World Congress at ACG2017

Simultaneous Plenary Session 4C: IBD

75 - Trends of Infection Prevalence in Inflammatory Bowel Disease and Effect on Hospitalization Outcomes: A U.S. Perspective 2005-2014

Wednesday, October 18
8:50 AM - 9:00 AM
Location: W414 (Level 4)



Award: 2017 Fellows-in-Training Award (IBD Category)

Category: IBD       

Paris Charilaou, MD1, Kalpit Devani, MD2, Chakradhar M. Reddy, MD3, Mark Young, MD3, Debra Goldstein, MD4
1Saint Peter's University Hospital, New Brunswick, NJ; 2James H. Quillen College of Medicine, East Tennessee University, Johnson City, TN; 3East Tennessee State University, Johnson City, TN; 4Saint Peter's University Hospital, New Brunswick, NJ
Introduction: In more recent years, intensified therapy with immunomodulators in patients with inflammatory bowel disease (IBD), increases the risk of infectious complications. There is no real-world data on prevalence of infections amongst the hospitalized IBD population. We hereby assess infection prevalence among hospitalized IBD patients in the US and examine its impact on hospital outcomes.

Methods: We conducted an observational retrospective cohort study from the National Inpatient Sample (NIS) over the period 2005 to 2014. We included all patients with documented IBD in any discharge diagnosis, using the International Classification of Diseases-9-Clinical Modification (ICD-9-CM) codes 555.* and 556.* . We excluded cases with missing data on age, gender or inpatient mortality. ICD-9 codes identified infections of the urinary tract, intra-abdominal/peritoneal, skin/soft tissue and of respiratory system, as well as other covariates (Table 1). Chi-square and t-tests were used for bivariate comparisons. The impact of infection on mortality, costs and length of stay (LOS) was assessed by multivariate mixed-model logistic, log-transformed linear and accelerated-failure-time parametric regressions (Table 1), respectively. All analyses were survey-weighted, yielding national estimates.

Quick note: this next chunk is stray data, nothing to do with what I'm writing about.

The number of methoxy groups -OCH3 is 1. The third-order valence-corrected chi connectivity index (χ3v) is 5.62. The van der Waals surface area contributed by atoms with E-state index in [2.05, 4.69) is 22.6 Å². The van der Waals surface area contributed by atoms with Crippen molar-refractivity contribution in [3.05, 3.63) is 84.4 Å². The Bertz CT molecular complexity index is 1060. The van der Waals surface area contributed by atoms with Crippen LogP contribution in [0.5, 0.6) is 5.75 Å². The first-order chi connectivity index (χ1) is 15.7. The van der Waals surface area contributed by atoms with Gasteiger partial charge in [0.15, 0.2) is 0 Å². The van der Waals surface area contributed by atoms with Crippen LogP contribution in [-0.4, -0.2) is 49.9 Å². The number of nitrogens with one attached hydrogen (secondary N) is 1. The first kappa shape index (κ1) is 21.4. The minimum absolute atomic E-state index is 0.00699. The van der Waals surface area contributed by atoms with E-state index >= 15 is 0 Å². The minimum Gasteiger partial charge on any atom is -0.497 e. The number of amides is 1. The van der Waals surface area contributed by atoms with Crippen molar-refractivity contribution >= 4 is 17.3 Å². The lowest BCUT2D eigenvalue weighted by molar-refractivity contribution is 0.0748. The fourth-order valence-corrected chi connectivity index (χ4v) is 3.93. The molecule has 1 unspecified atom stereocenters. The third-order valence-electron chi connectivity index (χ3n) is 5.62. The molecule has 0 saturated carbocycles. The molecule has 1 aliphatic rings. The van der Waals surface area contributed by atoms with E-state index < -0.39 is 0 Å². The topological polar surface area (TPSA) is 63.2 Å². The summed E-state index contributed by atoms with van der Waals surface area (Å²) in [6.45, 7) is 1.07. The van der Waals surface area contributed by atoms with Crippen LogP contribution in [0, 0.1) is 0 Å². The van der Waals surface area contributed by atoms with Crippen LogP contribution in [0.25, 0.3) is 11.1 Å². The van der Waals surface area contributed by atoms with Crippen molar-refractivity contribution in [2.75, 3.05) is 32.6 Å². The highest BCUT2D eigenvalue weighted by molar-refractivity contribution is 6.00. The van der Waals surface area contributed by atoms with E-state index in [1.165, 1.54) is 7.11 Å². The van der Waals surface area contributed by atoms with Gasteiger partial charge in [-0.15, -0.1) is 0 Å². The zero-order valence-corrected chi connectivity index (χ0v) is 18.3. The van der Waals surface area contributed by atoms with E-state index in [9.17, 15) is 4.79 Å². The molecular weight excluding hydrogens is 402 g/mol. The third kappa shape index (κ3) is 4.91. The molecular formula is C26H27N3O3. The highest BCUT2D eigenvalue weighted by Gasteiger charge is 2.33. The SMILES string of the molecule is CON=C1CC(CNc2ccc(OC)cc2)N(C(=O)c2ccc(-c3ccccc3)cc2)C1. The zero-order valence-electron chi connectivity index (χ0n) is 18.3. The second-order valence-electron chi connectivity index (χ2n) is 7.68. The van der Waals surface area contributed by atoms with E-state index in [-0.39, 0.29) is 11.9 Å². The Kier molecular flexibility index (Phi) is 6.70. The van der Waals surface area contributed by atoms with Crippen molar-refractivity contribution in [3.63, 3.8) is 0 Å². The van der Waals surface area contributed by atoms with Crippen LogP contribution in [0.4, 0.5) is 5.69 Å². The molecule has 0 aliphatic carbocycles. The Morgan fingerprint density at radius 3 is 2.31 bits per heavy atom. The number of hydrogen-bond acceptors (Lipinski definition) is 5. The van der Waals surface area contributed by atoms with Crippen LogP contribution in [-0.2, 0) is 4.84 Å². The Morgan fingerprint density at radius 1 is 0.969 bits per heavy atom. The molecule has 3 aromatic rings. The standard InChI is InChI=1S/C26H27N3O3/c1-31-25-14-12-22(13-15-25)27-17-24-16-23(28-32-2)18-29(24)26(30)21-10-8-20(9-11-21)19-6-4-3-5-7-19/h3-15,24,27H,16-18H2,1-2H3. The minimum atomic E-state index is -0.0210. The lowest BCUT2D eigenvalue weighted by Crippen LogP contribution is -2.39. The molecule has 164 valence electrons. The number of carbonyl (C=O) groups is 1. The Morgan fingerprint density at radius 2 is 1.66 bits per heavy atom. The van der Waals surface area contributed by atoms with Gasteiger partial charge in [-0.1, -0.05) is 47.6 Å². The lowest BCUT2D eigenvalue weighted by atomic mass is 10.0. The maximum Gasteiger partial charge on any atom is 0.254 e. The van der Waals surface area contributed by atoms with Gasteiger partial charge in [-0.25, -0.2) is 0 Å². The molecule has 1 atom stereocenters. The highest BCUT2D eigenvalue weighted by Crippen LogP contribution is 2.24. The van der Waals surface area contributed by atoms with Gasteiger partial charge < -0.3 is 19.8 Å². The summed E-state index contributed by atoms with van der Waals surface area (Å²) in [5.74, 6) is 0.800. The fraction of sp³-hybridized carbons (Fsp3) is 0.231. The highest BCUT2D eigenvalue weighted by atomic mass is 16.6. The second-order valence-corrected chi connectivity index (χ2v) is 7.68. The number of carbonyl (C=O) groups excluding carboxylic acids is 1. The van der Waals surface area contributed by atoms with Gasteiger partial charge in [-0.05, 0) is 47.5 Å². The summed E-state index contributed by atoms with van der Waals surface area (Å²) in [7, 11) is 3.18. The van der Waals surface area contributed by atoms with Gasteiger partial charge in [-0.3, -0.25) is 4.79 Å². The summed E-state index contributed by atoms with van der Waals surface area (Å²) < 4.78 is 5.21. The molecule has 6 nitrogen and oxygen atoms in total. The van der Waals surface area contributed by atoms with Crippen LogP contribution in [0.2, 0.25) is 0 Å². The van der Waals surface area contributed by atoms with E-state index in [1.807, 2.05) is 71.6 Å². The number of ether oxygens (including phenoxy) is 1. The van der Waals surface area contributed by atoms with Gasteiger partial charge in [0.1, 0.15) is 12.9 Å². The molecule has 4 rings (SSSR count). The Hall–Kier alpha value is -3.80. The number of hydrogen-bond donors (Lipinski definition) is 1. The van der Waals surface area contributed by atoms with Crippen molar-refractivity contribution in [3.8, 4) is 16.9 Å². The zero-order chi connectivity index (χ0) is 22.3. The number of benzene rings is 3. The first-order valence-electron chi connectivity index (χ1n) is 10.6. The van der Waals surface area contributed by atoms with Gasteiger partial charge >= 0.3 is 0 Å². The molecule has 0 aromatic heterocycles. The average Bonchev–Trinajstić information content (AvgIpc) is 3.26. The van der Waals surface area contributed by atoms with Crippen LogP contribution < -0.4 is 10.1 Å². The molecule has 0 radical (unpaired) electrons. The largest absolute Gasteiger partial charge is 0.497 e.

Results: A total of 2,655,480 patients met inclusion criteria and 656,283 patients (24.7%) had documented infection. Mean age was 52 years and 57.7% were females. Overall inpatient mortality was 1.5%. Comparison between infection and no-infection groups are shown in Table 2. Infection prevalence increased from 18.8% to 28.7% (p-trend < 0.001). Trends of hospital outcomes trends in the infection group are shown in Table 3. Aggregate costs in the infection group increased from $578 million in 2005 to $1.534 billion in 2014. After confounder adjustment, single-source infection without sepsis led to a modest 12% increase in mortality (p < 0.001), whereas multi-source infection doubled the risk of death (adjusted odds ratio [aOR]=2.26; p< 0.001; Table 1). Presence of sepsis increased mean costs by 18% (aOR=1.18; p < 0.001). LOS was increasingly prolonged by 33% in non-septic single-source patients, up to 2.4 times in septic, multiple-source patients (p < 0.001).

Discussion: Prevalence of infections in IBD patients is increasing over the last decade, while mortality rates in these patients are decreasing. Infections in IBD independently increase mortality risk and significantly increase hospital resource utilization.

Supported by Industry Grant: No


Citation: . TRENDS OF INFECTION PREVALENCE IN INFLAMMATORY BOWEL DISEASE AND EFFECT ON HOSPITALIZATION OUTCOMES: A U.S. PERSPECTIVE 2005-2014. Program No. 75. World Congress of Gastroenterology at ACG2017 Meeting Abstracts. Orlando, FL: American College of Gastroenterology.

Paris Charilaou

Resident Physician
Saint Peter's University Hospital
New Brunswick, New Jersey

Presentation(s):

Send Email for Paris Charilaou


Assets

75 - Trends of Infection Prevalence in Inflammatory Bowel Disease and Effect on Hospitalization Outcomes: A U.S. Perspective 2005-2014



Attendees who have favorited this

Please enter your access key

The asset you are trying to access is locked. Please enter your access key to unlock.

Send Email for Trends of Infection Prevalence in Inflammatory Bowel Disease and Effect on Hospitalization Outcomes: A U.S. Perspective 2005-2014